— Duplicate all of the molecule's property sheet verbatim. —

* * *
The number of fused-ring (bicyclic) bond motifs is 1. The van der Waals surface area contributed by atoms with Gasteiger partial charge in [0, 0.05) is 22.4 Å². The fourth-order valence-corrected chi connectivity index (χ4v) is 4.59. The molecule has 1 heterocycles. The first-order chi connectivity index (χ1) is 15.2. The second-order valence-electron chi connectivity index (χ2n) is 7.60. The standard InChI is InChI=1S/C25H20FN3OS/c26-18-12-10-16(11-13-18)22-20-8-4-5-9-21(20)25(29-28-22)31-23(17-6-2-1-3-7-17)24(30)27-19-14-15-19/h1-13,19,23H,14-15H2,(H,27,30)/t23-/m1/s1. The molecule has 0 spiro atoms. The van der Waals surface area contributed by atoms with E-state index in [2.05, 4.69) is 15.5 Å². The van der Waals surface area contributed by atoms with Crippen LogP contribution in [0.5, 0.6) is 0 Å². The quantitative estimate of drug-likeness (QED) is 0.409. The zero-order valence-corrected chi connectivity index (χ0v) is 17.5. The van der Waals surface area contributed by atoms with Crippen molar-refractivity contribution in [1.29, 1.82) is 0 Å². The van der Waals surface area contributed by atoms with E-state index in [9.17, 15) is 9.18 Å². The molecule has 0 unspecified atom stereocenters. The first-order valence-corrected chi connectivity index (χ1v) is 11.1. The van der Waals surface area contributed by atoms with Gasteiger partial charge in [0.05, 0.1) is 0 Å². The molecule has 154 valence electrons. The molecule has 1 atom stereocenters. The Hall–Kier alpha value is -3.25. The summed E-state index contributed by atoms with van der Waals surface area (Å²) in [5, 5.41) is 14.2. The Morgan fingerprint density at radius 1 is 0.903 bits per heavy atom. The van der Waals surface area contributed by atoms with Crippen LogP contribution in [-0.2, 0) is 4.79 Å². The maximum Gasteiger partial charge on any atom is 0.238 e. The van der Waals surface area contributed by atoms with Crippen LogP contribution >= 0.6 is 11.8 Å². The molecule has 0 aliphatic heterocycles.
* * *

The number of fused-ring (bicyclic) bond motifs is 1. The van der Waals surface area contributed by atoms with Gasteiger partial charge in [0, 0.05) is 22.4 Å². The fourth-order valence-corrected chi connectivity index (χ4v) is 4.59. The molecule has 1 heterocycles. The first-order chi connectivity index (χ1) is 15.2. The second-order valence-electron chi connectivity index (χ2n) is 7.60. The standard InChI is InChI=1S/C25H20FN3OS/c26-18-12-10-16(11-13-18)22-20-8-4-5-9-21(20)25(29-28-22)31-23(17-6-2-1-3-7-17)24(30)27-19-14-15-19/h1-13,19,23H,14-15H2,(H,27,30)/t23-/m1/s1. The molecule has 0 spiro atoms. The van der Waals surface area contributed by atoms with E-state index in [2.05, 4.69) is 15.5 Å². The van der Waals surface area contributed by atoms with Crippen LogP contribution in [0.5, 0.6) is 0 Å². The quantitative estimate of drug-likeness (QED) is 0.409. The zero-order valence-corrected chi connectivity index (χ0v) is 17.5. The van der Waals surface area contributed by atoms with Crippen molar-refractivity contribution in [1.29, 1.82) is 0 Å². The van der Waals surface area contributed by atoms with E-state index in [9.17, 15) is 9.18 Å². The molecule has 0 unspecified atom stereocenters. The first-order valence-corrected chi connectivity index (χ1v) is 11.1. The van der Waals surface area contributed by atoms with Gasteiger partial charge in [0.05, 0.1) is 0 Å². The molecule has 154 valence electrons. The molecule has 1 atom stereocenters. The Hall–Kier alpha value is -3.25. The summed E-state index contributed by atoms with van der Waals surface area (Å²) in [5, 5.41) is 14.2. The Morgan fingerprint density at radius 1 is 0.903 bits per heavy atom. The van der Waals surface area contributed by atoms with Crippen LogP contribution in [-0.2, 0) is 4.79 Å². The maximum Gasteiger partial charge on any atom is 0.238 e. The van der Waals surface area contributed by atoms with Crippen LogP contribution >= 0.6 is 11.8 Å². The molecule has 0 aliphatic heterocycles.